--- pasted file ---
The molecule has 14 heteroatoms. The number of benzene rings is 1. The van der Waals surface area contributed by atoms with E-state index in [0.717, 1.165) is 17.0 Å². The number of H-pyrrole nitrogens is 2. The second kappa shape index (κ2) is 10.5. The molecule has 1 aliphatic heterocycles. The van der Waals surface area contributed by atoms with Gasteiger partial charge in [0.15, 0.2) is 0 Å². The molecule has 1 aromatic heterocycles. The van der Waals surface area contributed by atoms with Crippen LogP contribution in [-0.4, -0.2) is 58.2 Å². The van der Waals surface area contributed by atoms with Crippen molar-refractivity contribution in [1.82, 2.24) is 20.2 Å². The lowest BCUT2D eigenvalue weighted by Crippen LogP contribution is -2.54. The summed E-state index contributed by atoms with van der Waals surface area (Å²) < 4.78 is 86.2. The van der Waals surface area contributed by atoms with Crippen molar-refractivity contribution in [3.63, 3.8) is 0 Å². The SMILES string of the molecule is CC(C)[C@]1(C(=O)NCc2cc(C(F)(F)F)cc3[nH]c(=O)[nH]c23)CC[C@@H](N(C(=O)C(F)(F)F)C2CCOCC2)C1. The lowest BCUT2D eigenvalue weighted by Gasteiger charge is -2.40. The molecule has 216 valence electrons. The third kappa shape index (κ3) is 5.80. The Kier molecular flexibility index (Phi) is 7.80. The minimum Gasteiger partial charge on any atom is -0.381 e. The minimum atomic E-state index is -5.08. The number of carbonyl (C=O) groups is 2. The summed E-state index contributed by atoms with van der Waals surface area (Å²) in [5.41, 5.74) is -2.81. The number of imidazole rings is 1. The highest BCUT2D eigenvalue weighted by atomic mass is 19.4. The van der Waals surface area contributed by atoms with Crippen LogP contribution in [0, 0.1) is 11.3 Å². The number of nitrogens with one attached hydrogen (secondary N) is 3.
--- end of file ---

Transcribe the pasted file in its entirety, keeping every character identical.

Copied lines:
The molecule has 14 heteroatoms. The number of benzene rings is 1. The van der Waals surface area contributed by atoms with E-state index in [0.717, 1.165) is 17.0 Å². The number of H-pyrrole nitrogens is 2. The second kappa shape index (κ2) is 10.5. The molecule has 1 aliphatic heterocycles. The van der Waals surface area contributed by atoms with Gasteiger partial charge in [0.15, 0.2) is 0 Å². The molecule has 1 aromatic heterocycles. The van der Waals surface area contributed by atoms with Crippen LogP contribution in [-0.4, -0.2) is 58.2 Å². The van der Waals surface area contributed by atoms with Crippen molar-refractivity contribution in [1.82, 2.24) is 20.2 Å². The lowest BCUT2D eigenvalue weighted by Crippen LogP contribution is -2.54. The summed E-state index contributed by atoms with van der Waals surface area (Å²) < 4.78 is 86.2. The van der Waals surface area contributed by atoms with Crippen molar-refractivity contribution in [3.63, 3.8) is 0 Å². The SMILES string of the molecule is CC(C)[C@]1(C(=O)NCc2cc(C(F)(F)F)cc3[nH]c(=O)[nH]c23)CC[C@@H](N(C(=O)C(F)(F)F)C2CCOCC2)C1. The lowest BCUT2D eigenvalue weighted by Gasteiger charge is -2.40. The molecule has 216 valence electrons. The third kappa shape index (κ3) is 5.80. The Kier molecular flexibility index (Phi) is 7.80. The minimum Gasteiger partial charge on any atom is -0.381 e. The minimum atomic E-state index is -5.08. The number of carbonyl (C=O) groups is 2. The summed E-state index contributed by atoms with van der Waals surface area (Å²) in [5.41, 5.74) is -2.81. The number of imidazole rings is 1. The highest BCUT2D eigenvalue weighted by atomic mass is 19.4. The van der Waals surface area contributed by atoms with Crippen LogP contribution in [0, 0.1) is 11.3 Å². The number of nitrogens with one attached hydrogen (secondary N) is 3.